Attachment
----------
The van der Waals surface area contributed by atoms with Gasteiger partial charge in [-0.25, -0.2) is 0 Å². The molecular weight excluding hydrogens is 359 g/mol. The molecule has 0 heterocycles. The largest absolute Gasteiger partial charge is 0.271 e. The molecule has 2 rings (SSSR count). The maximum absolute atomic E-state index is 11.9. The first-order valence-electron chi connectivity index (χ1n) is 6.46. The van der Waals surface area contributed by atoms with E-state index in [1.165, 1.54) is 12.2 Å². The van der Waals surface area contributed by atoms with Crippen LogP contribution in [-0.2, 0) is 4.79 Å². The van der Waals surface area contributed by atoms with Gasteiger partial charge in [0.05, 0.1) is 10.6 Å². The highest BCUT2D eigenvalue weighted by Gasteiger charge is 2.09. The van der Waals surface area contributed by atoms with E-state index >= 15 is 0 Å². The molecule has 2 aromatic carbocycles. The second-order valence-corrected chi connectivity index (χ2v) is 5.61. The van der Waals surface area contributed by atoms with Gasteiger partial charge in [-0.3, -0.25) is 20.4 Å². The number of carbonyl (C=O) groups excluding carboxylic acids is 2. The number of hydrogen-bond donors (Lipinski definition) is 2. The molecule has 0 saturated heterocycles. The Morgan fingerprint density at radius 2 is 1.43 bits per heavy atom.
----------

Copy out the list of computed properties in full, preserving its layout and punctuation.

The van der Waals surface area contributed by atoms with Gasteiger partial charge in [-0.25, -0.2) is 0 Å². The molecular weight excluding hydrogens is 359 g/mol. The molecule has 0 heterocycles. The largest absolute Gasteiger partial charge is 0.271 e. The molecule has 2 rings (SSSR count). The maximum absolute atomic E-state index is 11.9. The first-order valence-electron chi connectivity index (χ1n) is 6.46. The van der Waals surface area contributed by atoms with E-state index in [1.165, 1.54) is 12.2 Å². The van der Waals surface area contributed by atoms with Crippen LogP contribution in [-0.2, 0) is 4.79 Å². The van der Waals surface area contributed by atoms with Gasteiger partial charge in [0.05, 0.1) is 10.6 Å². The highest BCUT2D eigenvalue weighted by Gasteiger charge is 2.09. The van der Waals surface area contributed by atoms with E-state index >= 15 is 0 Å². The molecule has 2 aromatic carbocycles. The second-order valence-corrected chi connectivity index (χ2v) is 5.61. The van der Waals surface area contributed by atoms with Gasteiger partial charge in [-0.3, -0.25) is 20.4 Å². The number of carbonyl (C=O) groups excluding carboxylic acids is 2. The number of hydrogen-bond donors (Lipinski definition) is 2. The molecule has 0 saturated heterocycles. The Morgan fingerprint density at radius 2 is 1.43 bits per heavy atom.